Today’s news:

Nabe’s whistle already whet

A new wine bar is set to move into the corner of Driggs and Metropolitan avenues, but for nearby residents, it is one bar too many.

At a Community Board 1 Public Safety meeting on August 4 (435 Graham Avenue), the owners of Custom American Wine Bar made their plea to the community to proceed with their liquor license so they can open their business.

The principals, Dan Lathroum and Stefan Mailvaganam, havea combined 17 years of experience in the food industry in Manhattan and described their restaurant as an upscale winebar featuring regional cuisine with locally sourced food and alcohol, which could be open as late as 2 a.m.

That revelation led to an audible gasp among two dozen residents who stuffed the cramped CB1 headquarters, many of whom spoke against the addition of the bar to their Williamsburg neighborhood.

“It’s nothing personal to the people running this business, but the neighborhood is nearly saturated with bars,” said Dennis Thompkins, a Williamsburg resident.“The area is becoming unlivable.What we need are businesses that serve our community, not a transient community.”

Luis Santiago, who was representing tenants from 232-238 Metropolitan Avenue, said that many residents on the block above the establishment did not speak English and were likely not aware of the new owners’ plans.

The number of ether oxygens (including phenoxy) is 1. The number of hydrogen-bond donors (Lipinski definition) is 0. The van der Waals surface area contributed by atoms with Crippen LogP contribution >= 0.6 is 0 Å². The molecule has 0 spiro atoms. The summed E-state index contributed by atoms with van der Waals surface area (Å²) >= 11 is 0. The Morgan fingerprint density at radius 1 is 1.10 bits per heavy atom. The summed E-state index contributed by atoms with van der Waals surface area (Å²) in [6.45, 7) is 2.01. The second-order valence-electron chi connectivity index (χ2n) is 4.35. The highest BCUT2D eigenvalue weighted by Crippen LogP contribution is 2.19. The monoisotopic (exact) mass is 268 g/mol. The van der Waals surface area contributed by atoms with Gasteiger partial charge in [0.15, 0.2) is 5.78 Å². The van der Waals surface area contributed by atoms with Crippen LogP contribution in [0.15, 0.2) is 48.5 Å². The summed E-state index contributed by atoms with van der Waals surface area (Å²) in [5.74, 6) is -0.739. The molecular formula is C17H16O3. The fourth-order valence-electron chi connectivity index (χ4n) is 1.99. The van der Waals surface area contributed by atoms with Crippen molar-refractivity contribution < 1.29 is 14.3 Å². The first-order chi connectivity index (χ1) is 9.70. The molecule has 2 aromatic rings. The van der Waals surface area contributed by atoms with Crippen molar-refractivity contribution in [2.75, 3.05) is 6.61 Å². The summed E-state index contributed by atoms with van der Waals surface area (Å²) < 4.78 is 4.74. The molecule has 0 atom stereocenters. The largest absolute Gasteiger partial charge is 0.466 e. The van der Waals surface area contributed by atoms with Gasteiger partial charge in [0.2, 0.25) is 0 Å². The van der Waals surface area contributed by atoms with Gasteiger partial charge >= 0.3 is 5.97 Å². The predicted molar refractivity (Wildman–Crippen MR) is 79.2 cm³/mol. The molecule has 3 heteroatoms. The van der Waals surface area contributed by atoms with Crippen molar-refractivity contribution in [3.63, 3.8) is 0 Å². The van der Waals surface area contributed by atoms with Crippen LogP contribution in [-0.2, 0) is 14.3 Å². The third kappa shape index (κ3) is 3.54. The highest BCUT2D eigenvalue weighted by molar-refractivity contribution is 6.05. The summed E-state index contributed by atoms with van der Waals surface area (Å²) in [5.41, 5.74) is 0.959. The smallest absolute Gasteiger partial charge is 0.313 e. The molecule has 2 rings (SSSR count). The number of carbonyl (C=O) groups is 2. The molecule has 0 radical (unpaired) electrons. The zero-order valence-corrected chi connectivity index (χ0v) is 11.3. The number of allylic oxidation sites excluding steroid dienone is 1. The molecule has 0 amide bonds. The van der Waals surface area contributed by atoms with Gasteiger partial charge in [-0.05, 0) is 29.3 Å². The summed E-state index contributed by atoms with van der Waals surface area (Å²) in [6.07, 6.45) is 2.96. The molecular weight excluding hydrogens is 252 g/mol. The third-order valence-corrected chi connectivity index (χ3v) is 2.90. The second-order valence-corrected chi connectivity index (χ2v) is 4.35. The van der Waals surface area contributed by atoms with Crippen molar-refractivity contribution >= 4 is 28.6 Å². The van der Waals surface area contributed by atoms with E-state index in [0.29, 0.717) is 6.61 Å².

“We are trying to prevent gang activity in the neighborhood,” said Santiago.“I think that opening this restaurant with beer and liquor, with teenagers already going crazy here, it’s going to be an even bigger issue.I don’t think it’s a good idea for there to be tables and a cafe out on the sidewalk.”

Lathroum, one of the owners of the bar and a Williamsburg resident, responded to his neighbors’ concerns by saying his restaurant would attract a more upscale clientele and not “drunken frat boys” who have been disrupting the neighborhood.

“We expected opposition but I didn’t expect to be vilified,” said Lathroum.“When you say ‘drunken frat boys,’ frat boys don’t come to drink an $11 glass of wine, grab an indigenous bite to eat, and listen to jazz.”

Williamsburg residents pleaded with the owners to close the bar at 9 p.m., even saying that 10 p.m. would be acceptable, but state liquor laws permit businesses to remain open much later.“That’s actually legal,” CB 1 Public Safety Chair Mieszko Kalita said.“Every licensed bar can stay open until 4 a.m.”

Several homeowners who attended the meetinglived one block away on Fillmore Place, Williamsburg’s first historic district. One of the residents compiled a list of 23 bars and restaurants located within one block of the historic district as well as a petition with over 100 signatures representing opposition to the plan.

At the end of the meeting, the committee made the recommendation to not approve Custom’s liquor license, but the application will go before the full board on September 9.

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